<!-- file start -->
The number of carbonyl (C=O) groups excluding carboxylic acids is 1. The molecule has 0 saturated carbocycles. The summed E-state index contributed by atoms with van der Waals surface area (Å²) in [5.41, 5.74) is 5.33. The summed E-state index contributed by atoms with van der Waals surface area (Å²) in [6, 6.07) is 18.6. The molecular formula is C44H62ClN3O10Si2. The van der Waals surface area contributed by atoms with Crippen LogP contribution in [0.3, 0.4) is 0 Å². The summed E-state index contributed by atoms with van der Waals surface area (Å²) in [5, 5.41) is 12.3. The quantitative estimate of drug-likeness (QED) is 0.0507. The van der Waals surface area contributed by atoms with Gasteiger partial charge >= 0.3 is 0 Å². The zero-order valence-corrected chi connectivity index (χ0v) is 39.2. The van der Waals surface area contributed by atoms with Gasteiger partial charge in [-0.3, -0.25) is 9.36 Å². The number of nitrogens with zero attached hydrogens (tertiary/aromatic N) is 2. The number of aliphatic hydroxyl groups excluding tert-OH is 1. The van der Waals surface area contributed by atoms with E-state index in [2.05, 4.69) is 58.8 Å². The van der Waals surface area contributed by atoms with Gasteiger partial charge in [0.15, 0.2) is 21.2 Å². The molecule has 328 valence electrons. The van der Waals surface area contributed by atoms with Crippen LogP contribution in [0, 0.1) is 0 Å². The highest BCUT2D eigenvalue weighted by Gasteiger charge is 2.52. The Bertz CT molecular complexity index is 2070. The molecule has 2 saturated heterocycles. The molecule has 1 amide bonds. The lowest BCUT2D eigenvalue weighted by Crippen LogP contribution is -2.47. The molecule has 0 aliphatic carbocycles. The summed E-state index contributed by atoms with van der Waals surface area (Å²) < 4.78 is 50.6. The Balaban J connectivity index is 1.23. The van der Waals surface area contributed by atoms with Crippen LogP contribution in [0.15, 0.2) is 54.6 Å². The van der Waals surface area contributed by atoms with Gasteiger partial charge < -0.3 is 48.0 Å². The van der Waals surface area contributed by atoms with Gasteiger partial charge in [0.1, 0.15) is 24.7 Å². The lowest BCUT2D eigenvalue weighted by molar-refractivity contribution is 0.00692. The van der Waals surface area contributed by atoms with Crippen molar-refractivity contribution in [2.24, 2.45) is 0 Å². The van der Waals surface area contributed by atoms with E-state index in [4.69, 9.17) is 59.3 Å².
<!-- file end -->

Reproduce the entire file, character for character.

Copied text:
The number of carbonyl (C=O) groups excluding carboxylic acids is 1. The molecule has 0 saturated carbocycles. The summed E-state index contributed by atoms with van der Waals surface area (Å²) in [5.41, 5.74) is 5.33. The summed E-state index contributed by atoms with van der Waals surface area (Å²) in [6, 6.07) is 18.6. The molecular formula is C44H62ClN3O10Si2. The van der Waals surface area contributed by atoms with Crippen LogP contribution in [0.3, 0.4) is 0 Å². The summed E-state index contributed by atoms with van der Waals surface area (Å²) in [5, 5.41) is 12.3. The quantitative estimate of drug-likeness (QED) is 0.0507. The van der Waals surface area contributed by atoms with Gasteiger partial charge >= 0.3 is 0 Å². The zero-order valence-corrected chi connectivity index (χ0v) is 39.2. The van der Waals surface area contributed by atoms with Gasteiger partial charge in [-0.3, -0.25) is 9.36 Å². The number of nitrogens with zero attached hydrogens (tertiary/aromatic N) is 2. The number of aliphatic hydroxyl groups excluding tert-OH is 1. The van der Waals surface area contributed by atoms with E-state index in [2.05, 4.69) is 58.8 Å². The van der Waals surface area contributed by atoms with Gasteiger partial charge in [0.15, 0.2) is 21.2 Å². The molecule has 328 valence electrons. The van der Waals surface area contributed by atoms with Crippen LogP contribution in [0, 0.1) is 0 Å². The highest BCUT2D eigenvalue weighted by Gasteiger charge is 2.52. The Bertz CT molecular complexity index is 2070. The molecule has 2 saturated heterocycles. The molecule has 1 amide bonds. The lowest BCUT2D eigenvalue weighted by Crippen LogP contribution is -2.47. The molecule has 0 aliphatic carbocycles. The summed E-state index contributed by atoms with van der Waals surface area (Å²) < 4.78 is 50.6. The Balaban J connectivity index is 1.23. The van der Waals surface area contributed by atoms with Crippen LogP contribution in [0.15, 0.2) is 54.6 Å². The van der Waals surface area contributed by atoms with Gasteiger partial charge < -0.3 is 48.0 Å². The van der Waals surface area contributed by atoms with Gasteiger partial charge in [0.1, 0.15) is 24.7 Å². The lowest BCUT2D eigenvalue weighted by molar-refractivity contribution is 0.00692. The van der Waals surface area contributed by atoms with Crippen molar-refractivity contribution in [2.24, 2.45) is 0 Å². The van der Waals surface area contributed by atoms with E-state index in [4.69, 9.17) is 59.3 Å².